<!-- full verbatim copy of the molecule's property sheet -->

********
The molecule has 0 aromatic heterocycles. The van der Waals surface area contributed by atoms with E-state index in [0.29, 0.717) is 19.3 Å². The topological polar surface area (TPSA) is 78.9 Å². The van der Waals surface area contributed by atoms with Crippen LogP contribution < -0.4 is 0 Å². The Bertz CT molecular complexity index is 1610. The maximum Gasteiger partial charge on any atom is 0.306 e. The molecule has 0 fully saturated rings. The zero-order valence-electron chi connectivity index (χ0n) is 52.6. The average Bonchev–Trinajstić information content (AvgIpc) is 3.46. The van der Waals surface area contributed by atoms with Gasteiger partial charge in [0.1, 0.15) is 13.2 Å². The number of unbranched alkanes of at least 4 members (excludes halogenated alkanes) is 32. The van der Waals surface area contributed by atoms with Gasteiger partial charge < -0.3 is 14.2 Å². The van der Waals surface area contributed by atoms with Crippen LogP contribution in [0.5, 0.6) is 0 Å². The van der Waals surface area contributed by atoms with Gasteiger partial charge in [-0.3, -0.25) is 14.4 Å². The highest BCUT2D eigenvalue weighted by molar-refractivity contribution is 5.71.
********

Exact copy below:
The molecule has 0 aromatic heterocycles. The van der Waals surface area contributed by atoms with E-state index in [0.29, 0.717) is 19.3 Å². The topological polar surface area (TPSA) is 78.9 Å². The van der Waals surface area contributed by atoms with Crippen LogP contribution < -0.4 is 0 Å². The Bertz CT molecular complexity index is 1610. The maximum Gasteiger partial charge on any atom is 0.306 e. The molecule has 0 fully saturated rings. The zero-order valence-electron chi connectivity index (χ0n) is 52.6. The average Bonchev–Trinajstić information content (AvgIpc) is 3.46. The van der Waals surface area contributed by atoms with Gasteiger partial charge in [0.1, 0.15) is 13.2 Å². The number of unbranched alkanes of at least 4 members (excludes halogenated alkanes) is 32. The van der Waals surface area contributed by atoms with Gasteiger partial charge < -0.3 is 14.2 Å². The van der Waals surface area contributed by atoms with Crippen LogP contribution in [0.5, 0.6) is 0 Å². The van der Waals surface area contributed by atoms with Gasteiger partial charge in [-0.3, -0.25) is 14.4 Å². The highest BCUT2D eigenvalue weighted by molar-refractivity contribution is 5.71.